Superman never made any money for saving the world from Solomon Grundy

Thursday, June 18, 2009

Launching into an explanation

The other day, during a conversation with some pals including Johnbai, the subject of catapults came up, as it often does with D&D types and other geeks. The discussion created a bit of a disagreement in fact: I said that catapult properly referred to a device for throwing javelins and that a ballista threw rocks; Johnbai insisted that it was the other way around. (We did both agree that a trebuchet was the large, counter-weighted slinging device.) Since we are both brilliant men, this disconnect bothered me, so I have tracked down its cause: what I am using is more like Roman terminology, while Johnbai is using medieval nomenclature.

Roman artillery came in three major forms: the ballista, the onager, and the catapult, from heaviest to lightest. The onager looks the most like what most people think of when they hear the word catapult.

(click any picture to embiggen)

Notice that the throwing arm gets tension by its position in a twisted skein of cord/ cable / ligaments/ they-apparently-aren't-sure-precisely-what. These engines usually threw rocks at the walls of cities.

The ballista, which Johnbai envisions as a "giant crossbow," was actually the heaviest device in the Roman arsenal, and it usually threw rocks as well, but could reach much farther or hit much harder.

I guess this one was shooting directly at troops, since it has no elevation to speak of. It also uses the twisted-skein method for tension.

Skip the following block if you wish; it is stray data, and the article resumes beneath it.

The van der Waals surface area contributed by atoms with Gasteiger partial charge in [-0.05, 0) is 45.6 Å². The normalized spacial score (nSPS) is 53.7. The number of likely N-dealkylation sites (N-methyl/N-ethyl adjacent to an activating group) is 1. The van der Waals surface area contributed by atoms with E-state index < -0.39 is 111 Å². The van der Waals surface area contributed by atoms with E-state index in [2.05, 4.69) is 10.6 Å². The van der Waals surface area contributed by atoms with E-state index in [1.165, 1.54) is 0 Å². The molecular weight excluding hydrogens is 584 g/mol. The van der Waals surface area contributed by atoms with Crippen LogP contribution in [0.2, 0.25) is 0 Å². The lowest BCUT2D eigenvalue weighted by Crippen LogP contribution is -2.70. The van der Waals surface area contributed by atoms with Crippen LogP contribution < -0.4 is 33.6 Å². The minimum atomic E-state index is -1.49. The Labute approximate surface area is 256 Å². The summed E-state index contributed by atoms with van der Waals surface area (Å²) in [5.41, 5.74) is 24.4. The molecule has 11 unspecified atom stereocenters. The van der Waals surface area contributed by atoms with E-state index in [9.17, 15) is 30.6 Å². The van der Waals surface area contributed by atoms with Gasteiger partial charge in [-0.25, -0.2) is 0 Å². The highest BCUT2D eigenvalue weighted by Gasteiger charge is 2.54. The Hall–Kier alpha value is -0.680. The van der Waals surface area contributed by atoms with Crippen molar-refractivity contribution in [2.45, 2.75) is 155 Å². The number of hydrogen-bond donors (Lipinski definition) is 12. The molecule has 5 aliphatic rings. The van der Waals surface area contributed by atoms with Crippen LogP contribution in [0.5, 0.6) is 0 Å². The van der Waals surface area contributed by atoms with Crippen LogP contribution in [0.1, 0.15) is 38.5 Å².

The catapult was the smallest siege engine, with perhaps a little more accuracy:


You can see why Johnbai would think of this as a ballista; it does bear a superficial resemblance to a big crossbow, but notice that the arms don't receive tension from being bent: they are also situated in twisted skeins. Anyway, this is the first thing that comes into my mind when I hear the word catapult; somehow this "proper" Roman use of the term has ingrained itself in my consciousness, and that was the source of our terminological discord.

Five hundred years after Rome fell, siege engines were still in use, but some of the names had changed. Catapult had become a more general term for all sort of throwing devices; the mid-range weapon of choice for this type was the mangonel, its equine nickname echoing the Roman weapon named after a wild ass:


Ballista in the medieval period no longer referred to a heavy siege engine for throwing rocks, but to the overgrown crossbow so popular in D&D campaigns:


Notice the change here: this machine gets it tension from bending a bow in the same manner as a standard crossbow, not from the twisted-skein method. This is what really distinguishes it from the Roman catapult.

Of course, when Johnbai was DM for the D&D campaign that ended with the Great Grelsch Insurrection, he was never specific as to whether the siege weapons employed by the Thieves' Guild Navy to attack the fortress were powered by the twisted-skein or bent-bow method, so we'll never know if they were Roman catapults or medieval ballistas.

Credit where credit is due: the information and illustrations for this piece came from this book, which, according to some paperwork inside, has been in my possession for over 37 years. Oy vey.

3 comments:

Yojimbo_5 said...

I think John's confusion also came from his love of the "Age of Empires" series of games—a love that I also have in fond rememberance of the multi-cubicle sieges that would occur on occassion working at Big Squish.

I believe I gave you a (legal) copy all those years ago.

Walaka said...

I'm not sure I have ever played AoE. I was always a Civilization man - and it has the same naming convention, actually.

John said...

My indoctrination definitely comes from a lifetime of playing games. D&D originally, and later various computer war games. They seem to have universally adopted the medieval approach and rejected the original Roman nomenclature.

Glad to have learned the distinction now!